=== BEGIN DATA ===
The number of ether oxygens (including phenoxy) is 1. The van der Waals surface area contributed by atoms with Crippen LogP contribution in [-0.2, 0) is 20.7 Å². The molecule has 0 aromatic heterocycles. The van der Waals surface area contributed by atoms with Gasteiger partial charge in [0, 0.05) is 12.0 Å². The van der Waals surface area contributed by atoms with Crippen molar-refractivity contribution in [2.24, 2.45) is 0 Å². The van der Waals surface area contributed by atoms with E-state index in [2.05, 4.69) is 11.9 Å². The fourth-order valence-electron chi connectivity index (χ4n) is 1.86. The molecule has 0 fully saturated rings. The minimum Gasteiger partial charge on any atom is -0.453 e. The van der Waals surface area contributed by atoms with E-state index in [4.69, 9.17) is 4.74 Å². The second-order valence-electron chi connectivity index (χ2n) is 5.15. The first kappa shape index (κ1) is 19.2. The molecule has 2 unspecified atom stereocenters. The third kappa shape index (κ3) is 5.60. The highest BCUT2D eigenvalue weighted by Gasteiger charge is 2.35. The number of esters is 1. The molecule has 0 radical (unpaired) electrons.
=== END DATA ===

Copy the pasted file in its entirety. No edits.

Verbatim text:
The number of ether oxygens (including phenoxy) is 1. The van der Waals surface area contributed by atoms with Crippen LogP contribution in [-0.2, 0) is 20.7 Å². The molecule has 0 aromatic heterocycles. The van der Waals surface area contributed by atoms with Gasteiger partial charge in [0, 0.05) is 12.0 Å². The van der Waals surface area contributed by atoms with Crippen molar-refractivity contribution in [2.24, 2.45) is 0 Å². The van der Waals surface area contributed by atoms with E-state index in [2.05, 4.69) is 11.9 Å². The fourth-order valence-electron chi connectivity index (χ4n) is 1.86. The molecule has 0 fully saturated rings. The minimum Gasteiger partial charge on any atom is -0.453 e. The van der Waals surface area contributed by atoms with E-state index in [4.69, 9.17) is 4.74 Å². The second-order valence-electron chi connectivity index (χ2n) is 5.15. The first kappa shape index (κ1) is 19.2. The molecule has 2 unspecified atom stereocenters. The third kappa shape index (κ3) is 5.60. The highest BCUT2D eigenvalue weighted by Gasteiger charge is 2.35. The number of esters is 1. The molecule has 0 radical (unpaired) electrons.